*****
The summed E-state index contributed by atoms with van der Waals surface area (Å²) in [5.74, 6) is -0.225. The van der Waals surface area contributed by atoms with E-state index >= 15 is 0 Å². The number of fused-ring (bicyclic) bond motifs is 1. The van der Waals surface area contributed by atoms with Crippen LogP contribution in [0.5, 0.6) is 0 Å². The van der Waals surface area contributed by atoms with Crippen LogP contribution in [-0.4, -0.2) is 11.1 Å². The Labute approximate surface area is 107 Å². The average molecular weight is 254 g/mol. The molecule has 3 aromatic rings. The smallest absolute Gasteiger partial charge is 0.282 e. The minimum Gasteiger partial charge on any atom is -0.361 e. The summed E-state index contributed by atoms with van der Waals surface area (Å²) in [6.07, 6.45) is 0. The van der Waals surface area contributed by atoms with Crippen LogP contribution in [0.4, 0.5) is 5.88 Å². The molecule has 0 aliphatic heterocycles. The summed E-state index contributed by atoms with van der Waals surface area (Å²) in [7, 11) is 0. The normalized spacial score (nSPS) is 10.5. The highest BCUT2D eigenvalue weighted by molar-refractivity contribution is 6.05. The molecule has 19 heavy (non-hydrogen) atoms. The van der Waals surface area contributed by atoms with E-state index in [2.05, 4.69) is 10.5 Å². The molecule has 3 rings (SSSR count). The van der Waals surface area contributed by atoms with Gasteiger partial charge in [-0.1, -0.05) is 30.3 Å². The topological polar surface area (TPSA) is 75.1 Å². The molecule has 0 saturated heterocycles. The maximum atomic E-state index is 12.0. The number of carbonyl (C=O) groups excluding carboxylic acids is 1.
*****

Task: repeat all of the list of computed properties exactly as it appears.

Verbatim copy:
The summed E-state index contributed by atoms with van der Waals surface area (Å²) in [5.74, 6) is -0.225. The van der Waals surface area contributed by atoms with E-state index >= 15 is 0 Å². The number of fused-ring (bicyclic) bond motifs is 1. The van der Waals surface area contributed by atoms with Crippen LogP contribution in [0.5, 0.6) is 0 Å². The van der Waals surface area contributed by atoms with Crippen LogP contribution in [-0.4, -0.2) is 11.1 Å². The Labute approximate surface area is 107 Å². The average molecular weight is 254 g/mol. The molecule has 3 aromatic rings. The smallest absolute Gasteiger partial charge is 0.282 e. The minimum Gasteiger partial charge on any atom is -0.361 e. The summed E-state index contributed by atoms with van der Waals surface area (Å²) in [6.07, 6.45) is 0. The van der Waals surface area contributed by atoms with Crippen LogP contribution in [0.4, 0.5) is 5.88 Å². The molecule has 0 aliphatic heterocycles. The summed E-state index contributed by atoms with van der Waals surface area (Å²) in [7, 11) is 0. The normalized spacial score (nSPS) is 10.5. The highest BCUT2D eigenvalue weighted by molar-refractivity contribution is 6.05. The molecule has 19 heavy (non-hydrogen) atoms. The van der Waals surface area contributed by atoms with E-state index in [2.05, 4.69) is 10.5 Å². The molecule has 3 rings (SSSR count). The van der Waals surface area contributed by atoms with Gasteiger partial charge in [-0.1, -0.05) is 30.3 Å². The topological polar surface area (TPSA) is 75.1 Å². The molecule has 0 saturated heterocycles. The maximum atomic E-state index is 12.0. The number of carbonyl (C=O) groups excluding carboxylic acids is 1.